I was hospitalized for almost a third of January. In the first hours of 2018, I was put into an ambulance and brought to a hospital where I know no one a thousand miles from home. I arrived with a high fever, continuous, forceful vomiting, and colitis symptoms from hell. A couple of days later, I tested positive for CDiff, a severe colon infection that is dangerous and difficult to treat.
Metronidazole calmed the CDiff enough for me to be discharged. I stayed in Florida several more days, unable to get home because of the storm. I was home only a few days before I was once again brought to a hospital by ambulance with severe colitis. The pain was literally blinding. My vision flashed white at the worst points, lightning coming in waves.
I live with serious chronic pain and almost certainly will for the rest of my life. I am not a stranger to pain. This is the worst pain I have ever experienced. I am not a screamer with pain. I was screaming.
The CDiff was no longer being controlled by metronidazole. I was admitted and we started oral vancomycin four times a day.
I have been sick a long time. I think this was the sickest I have ever been.
I also had some strong emotions to contend with, namely that I was angry. This isn’t the first time I’ve had a major problem with my colon. It has been a consistent problem for years and is usually the reason I end up in the hospital. I have had multiple colon surgeries and so many scopes and biopsies that I sincerely can’t remember how many I have had. Lower GI bleeding is part of my baseline. I have to undertake extraordinary interventions to get stool out of my colon. My colon does not work. It performs none of its intended functions.
When I had my last colon surgery, I begged my doctors to take out the whole thing. I begged them because I knew it would never stop being a problem and would never stop sending me to the hospital periodically. They wouldn’t do it. They took some of my colon but they didn’t take all of it and look where we are now. We’re here, in a place that would be impossible to get to but for the fact that my damaged, bleeding, useless colon is still inside my body. A place we could not have gotten to if they had just cut out this broken piece of me. But they didn’t.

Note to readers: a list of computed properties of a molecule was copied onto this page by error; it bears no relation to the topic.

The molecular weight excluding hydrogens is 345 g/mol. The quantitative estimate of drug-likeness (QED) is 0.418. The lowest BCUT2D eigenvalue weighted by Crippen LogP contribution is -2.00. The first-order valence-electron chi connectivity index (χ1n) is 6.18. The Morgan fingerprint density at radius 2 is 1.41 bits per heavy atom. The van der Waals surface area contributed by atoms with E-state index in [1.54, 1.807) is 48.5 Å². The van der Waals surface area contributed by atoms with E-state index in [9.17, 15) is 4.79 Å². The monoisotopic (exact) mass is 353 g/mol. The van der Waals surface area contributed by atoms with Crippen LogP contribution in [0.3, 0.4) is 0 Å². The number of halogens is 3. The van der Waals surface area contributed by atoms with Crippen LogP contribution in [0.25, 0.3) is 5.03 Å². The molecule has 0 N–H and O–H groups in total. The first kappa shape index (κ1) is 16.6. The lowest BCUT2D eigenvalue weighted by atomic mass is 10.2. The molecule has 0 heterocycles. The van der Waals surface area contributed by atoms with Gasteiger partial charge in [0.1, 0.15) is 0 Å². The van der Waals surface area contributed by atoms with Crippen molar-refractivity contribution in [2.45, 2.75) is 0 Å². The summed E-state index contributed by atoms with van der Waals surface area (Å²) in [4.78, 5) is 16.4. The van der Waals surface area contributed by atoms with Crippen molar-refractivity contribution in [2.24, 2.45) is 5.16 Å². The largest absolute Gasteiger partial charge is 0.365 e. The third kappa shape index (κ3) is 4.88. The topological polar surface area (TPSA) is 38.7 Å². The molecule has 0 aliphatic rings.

The oral vancomycin worked well for me. I medicated heavily to suppress mast cell reactions to the med, which is a known degranulator. After a few days, my symptoms improved significantly, but my pain was still bad. It took another few days to be able to eat anything and to manage my pain without IV meds.
By the end of my hospital stay, I was very ready to go home. I was cautiously optimistic that the oral vancomycin would work well for me and that the worst was behind me. I packed up all my stuff and filled all my prescriptions and waited in my isolation room for my uncle to arrive to pick me up.
A couple of hours before my uncle arrived, I got a phone call. I was walking around the floor and was in a hallway quiet enough that I could hear a conversation on the phone. I had this weird moment of foreboding when I answered the phone. I know it sounds cliché and theatrical but I really did. I sat down in a chair near the elevator bay and answered the phone and my entire life exploded.
As I sat there talking, something inside of me broke. The pain was immediate and crushing. I couldn’t breathe. I couldn’t stand up. I couldn’t think. My entire life changed and it will never change back. The life I had was gone in a moment, ripped away by a dark, whipping current. I blame this broken piece because it started there. Another broken piece that can never be fixed, that will poison me every day of my life. Another broken piece that can never be removed.
There are some realities too horrible to imagine. When you try, your mind just shows the future the way your life is now. Your mind cannot envision a life without certain people because it is so horrible that surely such a life cannot exist.
I have so many things to say but my soul is too tired and worn to speak them. The effort required is too great. Instead I swallow them down. They collect behind my stomach, cleaving to my spine, growing larger and larger with each truth I cannot get out. A broken piece of my own making that can never be cut out.